David: When you start a story that you are going to both write and draw, do you start with any visuals? or does the writer cap get donned first for an outline or script?
Bill: Both. Depends on the story. In this case, I wrote it first and drew it following the script. In other cases it’s a more organic thing, creating art and story as I go.
David: From veteran writer/artist Sergio Aragonés to me when I was starting out on a writer/artist path: Never allow the artist side of you to bully the writer side of you into writing something easy to draw. And never let the writer in you bully the artist to draw something that doesn’t work visually. Do you ever wrestle with the two roles when writing and drawing the same project? Or do you work in harmony with yourself?
Bill: I constantly wrestle with the two halves of the Jekyll and Hide artist/writer relationship. And I think that’s the only way to do it. If both sides are in harmony, I would immediately think that both sides are taking it easy.
David: For the artwork how do you start? With thumbnails or straight to the final paper surface?
Bill: Straight to the final page. Any joy I find in my own art comes from the spontaneity of the drawing. Start with thumbnails or layouts, or what-have-you, and that spontaneity gets leached out along the way. If I have the script and am doing my own lettering, I also letter each panel first, before a single line is placed on the page, to establish the real space I have in which to draw.
David: What are your preferred tools for drawing and inking?
Bill: I use a standard lead holder with a # 2 lead (although that can change, depending on the surface of the paper). Then I ink with Black Magic ink applied with a Windsor Newton # 2 brush. Can’t ink with a pen to save my life.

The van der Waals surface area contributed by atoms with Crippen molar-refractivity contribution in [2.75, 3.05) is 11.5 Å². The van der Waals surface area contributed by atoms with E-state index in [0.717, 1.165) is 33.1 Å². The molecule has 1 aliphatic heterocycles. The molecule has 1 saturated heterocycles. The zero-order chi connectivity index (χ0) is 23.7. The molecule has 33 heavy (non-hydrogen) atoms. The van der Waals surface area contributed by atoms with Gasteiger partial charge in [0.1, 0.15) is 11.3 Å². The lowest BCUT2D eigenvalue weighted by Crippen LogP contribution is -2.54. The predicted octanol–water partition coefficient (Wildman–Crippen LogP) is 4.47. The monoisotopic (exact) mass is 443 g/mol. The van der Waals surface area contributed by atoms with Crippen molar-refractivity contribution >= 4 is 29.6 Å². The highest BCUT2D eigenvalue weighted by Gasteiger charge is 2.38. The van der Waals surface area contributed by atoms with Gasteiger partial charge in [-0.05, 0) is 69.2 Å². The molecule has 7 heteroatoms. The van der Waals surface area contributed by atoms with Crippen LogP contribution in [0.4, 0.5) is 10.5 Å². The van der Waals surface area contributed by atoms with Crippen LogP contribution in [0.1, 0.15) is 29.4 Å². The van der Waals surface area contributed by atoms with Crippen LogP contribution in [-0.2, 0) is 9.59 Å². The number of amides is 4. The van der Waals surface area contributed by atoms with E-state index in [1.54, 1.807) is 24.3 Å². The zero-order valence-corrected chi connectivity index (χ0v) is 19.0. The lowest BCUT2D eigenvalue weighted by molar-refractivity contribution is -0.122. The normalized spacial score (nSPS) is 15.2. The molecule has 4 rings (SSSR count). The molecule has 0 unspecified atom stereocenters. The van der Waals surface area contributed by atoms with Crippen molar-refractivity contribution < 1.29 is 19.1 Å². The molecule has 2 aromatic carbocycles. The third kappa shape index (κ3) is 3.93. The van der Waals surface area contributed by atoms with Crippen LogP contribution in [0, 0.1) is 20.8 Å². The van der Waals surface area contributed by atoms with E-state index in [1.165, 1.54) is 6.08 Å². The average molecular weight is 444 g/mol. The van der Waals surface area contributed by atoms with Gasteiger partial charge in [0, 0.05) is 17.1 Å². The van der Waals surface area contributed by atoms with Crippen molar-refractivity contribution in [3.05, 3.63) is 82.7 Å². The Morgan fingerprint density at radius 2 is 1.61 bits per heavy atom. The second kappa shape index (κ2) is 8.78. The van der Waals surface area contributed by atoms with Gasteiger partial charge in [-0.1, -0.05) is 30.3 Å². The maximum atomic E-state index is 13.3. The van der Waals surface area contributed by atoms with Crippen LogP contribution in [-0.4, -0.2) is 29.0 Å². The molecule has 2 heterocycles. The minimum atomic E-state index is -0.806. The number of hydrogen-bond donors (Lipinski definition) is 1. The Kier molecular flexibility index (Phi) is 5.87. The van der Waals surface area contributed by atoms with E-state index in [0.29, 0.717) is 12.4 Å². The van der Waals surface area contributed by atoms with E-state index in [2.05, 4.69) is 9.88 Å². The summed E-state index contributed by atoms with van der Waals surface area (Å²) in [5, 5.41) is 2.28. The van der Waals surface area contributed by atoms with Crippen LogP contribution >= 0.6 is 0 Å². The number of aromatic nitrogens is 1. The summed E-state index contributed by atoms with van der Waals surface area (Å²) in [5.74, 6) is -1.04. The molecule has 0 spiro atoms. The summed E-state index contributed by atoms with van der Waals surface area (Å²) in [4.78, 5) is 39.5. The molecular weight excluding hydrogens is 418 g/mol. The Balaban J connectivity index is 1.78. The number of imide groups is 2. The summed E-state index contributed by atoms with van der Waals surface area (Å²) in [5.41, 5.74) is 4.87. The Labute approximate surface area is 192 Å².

David: What artists influenced your work as you developed as both an artist and writer? Do you still look to certain artists for visual inspiration today? or certain writers for inspiration?
Bill: All of them. Anyone who caught my eye. The greatest influences art-wise today can be found in the classic age of magazine illustration (now sadly passed). Writers are the same. Anyone and everyone who writes well inspires me.
David: Bill, Thank you again for the story. Where can people find out more about you and your work?
Bill: You can find my main project, Fables, at any comic shop. We've been doing it for eleven years now and about 140 issues. By the time this is posted, Telltale Games will have also released the first of its many video games based upon Fables, called The Wolf Among Us. We keep the Fables books in print, in about 20 collections, and most shops are good at keeping those in stock. To find out more about me, I sort of have a website that I sort of keep up to date. I think it’s at BillWillingham.com. I also tweet via @BillWillingham.
Bill's Story The Vetran will appear in Legends of the Guard
volume 2 # 4 along with stories by Jackson Sze & Justin Gerard